PORTER: It must have been Byron Leach or Roland.
WILLIS: It was Roland Hieb. Byron came along a little later, but the initial guy was Roland Hieb. I remember in about, and I’m probably wrong, but I’m going to say in about ’87 or ’88, somewhere along in there, Roland came over and gave J.C. and I a little presentation, a plaque to TCI, our ten-thousandth student had gone through NCTI. So when we did get involved in it we got involved very heavily, and it was an excellent training facility for us.
PORTER: Sitting back in Collier, you must have had no idea, there must have been plenty of times where you thought this industry’s not going anywhere, they’re going to have enough television stations that one of these days I’ll have to go back to farming potatoes or gathering hay. To just watch TCI develop over the years and add cable systems and add cable systems, that had to be a strange – it might have been a wonderful feeling, but tell us about…
WILLIS: I thoroughly enjoyed the pace that took us from those first 18,000 subscribers to when I retired we had 13 million. The pace was unbelievable. But the reality is that no, Rex, I never sat back and looked at the industry and said is it going anyplace or is it going to die? I quite honestly was too busy keeping my nose to the grindstone and didn’t really look up and look at those kind of things. I was employed by people I liked and I was doing things that I really liked. I have to say that I thoroughly enjoyed all the time I spent in the cable industry. I thought we had a really tremendous quality of people in it. The guys that I worked with were all very conscientious guys, good workers, basically company at heart, and the vendors, I still today maintain a lot of friendships with vendors that I met during those years. I thoroughly enjoyed it. I was always amazed at how we were growing, and mostly we grew by acquisition. We were known as the Boy Scouts in the franchising area, and for good reason. I adamantly refused to commit to things that I knew damn well wasn’t going to happen and so we would go into a franchise hearing and this company opposing us would be promising 100 channels downstream and all various kinds of two-way and things that were not on the horizon really. They were ideas and they were ultimately to come about, but not at that time. So we didn’t do that. Well, it got us a damn few franchises. In fact, we lost some franchises where it was patently obviously that we were away the best proposal. The one that comes to mind is in Alaska, Anchorage, Alaska. We were away the best and finally it went to a native corporation. But we learned very thoroughly that we were right in not promising all those things because as the years went on and we acquired other companies and acquisition was our primary mode of expansion, invariably we would acquire a company and then we’d have to go fight the franchises that they had overpromised and we’d have to go back to those cities and say, “Yeah, they said it, but they ain’t us,” and get the franchises modified, and it happened over and over and over. Even to the extent, when we went into Washington D.C., Bob Johnson had the franchise in Washington D.C., and we ultimately agreed to be his partner, it was a financial arrangement, if we could renegotiate the construction agreement which he’d already signed and the franchise which he had with the city of Washington D.C. He agreed and we went in there. At the time we went into Washington D.C. they had committed to nine headends in the nine boroughs that were in the city, which was patently ridiculous, and we had to go in there and tell them you don’t need nine, and the city council of course, one city councilman was getting a headend in his district and he wanted it.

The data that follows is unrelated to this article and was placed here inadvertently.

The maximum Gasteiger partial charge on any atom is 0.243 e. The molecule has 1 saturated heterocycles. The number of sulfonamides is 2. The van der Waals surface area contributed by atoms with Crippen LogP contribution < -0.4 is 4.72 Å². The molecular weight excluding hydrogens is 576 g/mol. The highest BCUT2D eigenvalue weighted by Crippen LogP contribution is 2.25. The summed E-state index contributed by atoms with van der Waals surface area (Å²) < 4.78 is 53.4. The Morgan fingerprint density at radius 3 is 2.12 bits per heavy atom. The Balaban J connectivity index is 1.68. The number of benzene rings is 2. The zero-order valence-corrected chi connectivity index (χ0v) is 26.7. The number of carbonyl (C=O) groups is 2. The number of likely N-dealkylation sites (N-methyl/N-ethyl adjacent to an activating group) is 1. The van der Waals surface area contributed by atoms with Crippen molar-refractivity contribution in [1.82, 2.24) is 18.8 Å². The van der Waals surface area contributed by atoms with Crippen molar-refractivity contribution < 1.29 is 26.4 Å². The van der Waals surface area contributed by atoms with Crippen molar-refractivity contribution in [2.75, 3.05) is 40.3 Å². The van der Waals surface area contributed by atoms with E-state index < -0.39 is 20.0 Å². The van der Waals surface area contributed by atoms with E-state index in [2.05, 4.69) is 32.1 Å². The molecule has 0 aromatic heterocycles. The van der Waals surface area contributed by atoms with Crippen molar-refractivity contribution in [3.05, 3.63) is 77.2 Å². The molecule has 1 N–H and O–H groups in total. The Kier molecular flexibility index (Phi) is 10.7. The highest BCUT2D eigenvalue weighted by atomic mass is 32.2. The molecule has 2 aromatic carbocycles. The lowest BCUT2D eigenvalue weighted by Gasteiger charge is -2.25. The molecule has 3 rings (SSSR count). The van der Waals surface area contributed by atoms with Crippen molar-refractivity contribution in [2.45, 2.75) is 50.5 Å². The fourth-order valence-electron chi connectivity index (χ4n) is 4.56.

PORTER: He wanted it.
WILLIS: So that was a tough negotiation. We went to the phone company to renegotiate their agreement, which wound up being severely renegotiated and they built it for us, they actually were the construction arm, but some of the changes were tremendous that we made in their agreement, and ultimately turned out to be a pretty good system.
PORTER: You told me a story about Pittsburgh one time where you took over the Pittsburgh operation.
WILLIS: Yeah, when we bought Pittsburgh.
PORTER: Can you tell us?
WILLIS: Well, I can tell you that when we bought Pittsburgh it was using the – what was the name of the system? It was a system where they had a tremendous amount of flexibility of converters and they could monitor the system usage. They could tell you what every subscriber what channel he was watching, it was interactive, they could vote on things…
PORTER: This was the old Columbus, Qube.
WILLIS: Qube! Qube system. They had a Qube system in there. They had one room, the first time I visited the system I about fainted, they had one room with a massive number of television sets and they had guys operating the board there that had monitors in front of them and I said, “What do you guys do?” and they said, “Well, we put the channels on the right channels when we have to.” And they were literally switching the video from channel to channel – just a bloody mess. And so we went in there and of course we did away with that department completely and we took out all of the Qube equipment and put in a very normal, standard system with good quality converters and everything. The people of Pittsburgh though we had put in a new system. They said they couldn’t believe it – the channel stayed on and it was always the channel that was supposed to be there. So by simplifying it we vastly improved the operation. Art Lee was the guy in charge of that acquisition and I thought he did kind of a noble, if risky, thing. He went in there and called all the employees together and fired them all, and said, “I’ll be accepting applications in the morning.” He hired back about 2/3s of them, I believe. But that took a little chutzpah to do that.